Psychedelic Pop Mixtape - (Analog Revolution Mixtape Vol. 2)
Welcome to the second Analog Revolution mixtape. Today we are exploring beatles esque, baroque, and psychedelic pop songs from the 60s, the mellow side of the psych movement. I decided to forego the creepy synth voiceover of volume one for some explanatory notes. I think everyone will agree this is a better move.
We start things off with Lies, by The Knickerbockers, a song that has so many hallmarks of the Beatles, that many still assume it was a Lennon McCartney composition. It’s a great little garage-y pop tune, but with a little more polish and pop sensibility than you’d normally get from a garage rock outfit.
We follow that up with Tuesday Afternoon, a track from Days of Future Passed, the second album by The Moody Blues. The whole album is excellent, and plays out like a pop symphony, with full orchestral accompaniment. Many folks consider this the birth of Prog Rock.
Up next, we’ll take a look at The Left Banke. The Left Banke is widely considered to be the quintessential Baroque Pop outfit. First their track, Something on My Mind.
Now, The Left Banke could also rock with the best of them. They demonstrate that nicely with the next track, Lazy Day. Both these tracks have a wacky stereo mix, that I’ve used here instead of the mono mix. Generally, I prefer the mono mix for stuff from this era because the stereo mix is often pretty horrible. This one isn’t horrible, just odd. It gives the music a pleasant kind of off kilter quality that I appreciate.
Up Next, The Zombies, with She’s Not There. This was their first hit, and the song that brought them to mainstream attention for the first time. It’s less polished than some of their later, bigger, and more well respected songs, but it’s a great pop track.
From there, we move to Friday on My Mind, by The Easybeats. This is one of my all time favorite songs. It’s not heavy enough to really be considered a Garage Rock song, which is how it ended up on the pop mix, but it’s really probably heavier than anything else here. Regardless, it’s a stellar track, and well worth listening to.
For a change of pace, from there we move to Donavan with Season of the Witch from Sunshine superman. This is a slow, burning, smoldering song that captures everything I love about 60s pop, all at once. It’s a little magical, it’s a little psychedelic, it’s a little timely, it’s constrained by cultural norms, even as it subverts them. It’s really a well constructed, and beautifully recorded slice of pop.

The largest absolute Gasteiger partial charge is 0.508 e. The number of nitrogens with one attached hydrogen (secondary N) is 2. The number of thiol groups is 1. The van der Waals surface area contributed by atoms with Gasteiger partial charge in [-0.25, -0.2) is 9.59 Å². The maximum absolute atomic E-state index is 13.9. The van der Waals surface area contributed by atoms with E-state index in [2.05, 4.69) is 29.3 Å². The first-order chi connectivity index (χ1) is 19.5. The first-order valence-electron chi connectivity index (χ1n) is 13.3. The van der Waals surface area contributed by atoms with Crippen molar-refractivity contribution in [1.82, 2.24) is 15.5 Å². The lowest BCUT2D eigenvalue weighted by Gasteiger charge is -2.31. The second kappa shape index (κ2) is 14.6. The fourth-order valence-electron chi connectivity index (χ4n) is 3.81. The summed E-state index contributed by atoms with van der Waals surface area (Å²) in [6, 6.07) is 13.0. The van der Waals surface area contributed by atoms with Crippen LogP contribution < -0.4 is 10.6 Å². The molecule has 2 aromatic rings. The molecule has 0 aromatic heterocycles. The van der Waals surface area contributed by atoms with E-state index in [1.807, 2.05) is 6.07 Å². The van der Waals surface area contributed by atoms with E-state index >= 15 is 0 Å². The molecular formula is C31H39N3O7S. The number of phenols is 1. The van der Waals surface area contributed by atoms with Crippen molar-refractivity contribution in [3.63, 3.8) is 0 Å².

Now this next one may throw some of you for a loop. Here we have The Bee Gees, that’s right, the disco band, with Baroque Pop classic, Please Read Me from their 1967 album “1st”. That’s right, the Bee Gees were a psych-pop outfit before they started playing disco. What’s more, they were Good at it. Go listen to Odessa, and then come back and tell me what you think.
Now here’s Brian Wilson and The Beach Boys, with God Only Knows, from their landmark album Pet Sounds. I don’t have much to say about this one, today, but please don’t mistake that to mean that there aren’t things worth saying. Pet Sounds is an absolute classic, and it deserves a longer and more critical study. Until I can do that, just enjoy this bit of melancholy.
Up next, The Zombies, with Time of the Season. This is the other song the Zombies are famous for. It’s bigger, more polished, and sexier than She’s Not There. It’s not fair to say it’s a better song, but without it, the Zombies wouldn’t be half as well remembered.
Next we come to The Beau Brummels with Laugh Laugh. This is another weird choice for this collection, but I think it fits in nicely. Oh! And it was produced by Sly Stone.
Up next, The Critters, with Touch ‘N’ Go. The lyrics to this track are a little creepy, but it is very carefully recorded, and musically complex and interesting, and the lyrics get less creepy as the song goes on. I couldn’t pass it up, even if I can’t understand why someone open a song with “I’ve been wanting to touch her since I can remember.”
Finally, we’ll round things out today with two tracks from The Beatles. First the John Lennon track about infidelity, Girl. The rumor, if I recall correctly, was that he wrote this song about an affair he had, and then sat in the floor and played it for his wife, not understanding why she was so cool with it. (Lennon was a really shitty dude, but he wrote some beautiful music.)
Finally: A Day in the Life. A Day in the Life is the Beatles at their prime. It’s damn near the perfect pop song, and it’s the reason I love them.
I hope you enjoyed this mix. Join us next time, when we almost certainly will be talking about, and listening, to early electronic music and minimal synth pop.
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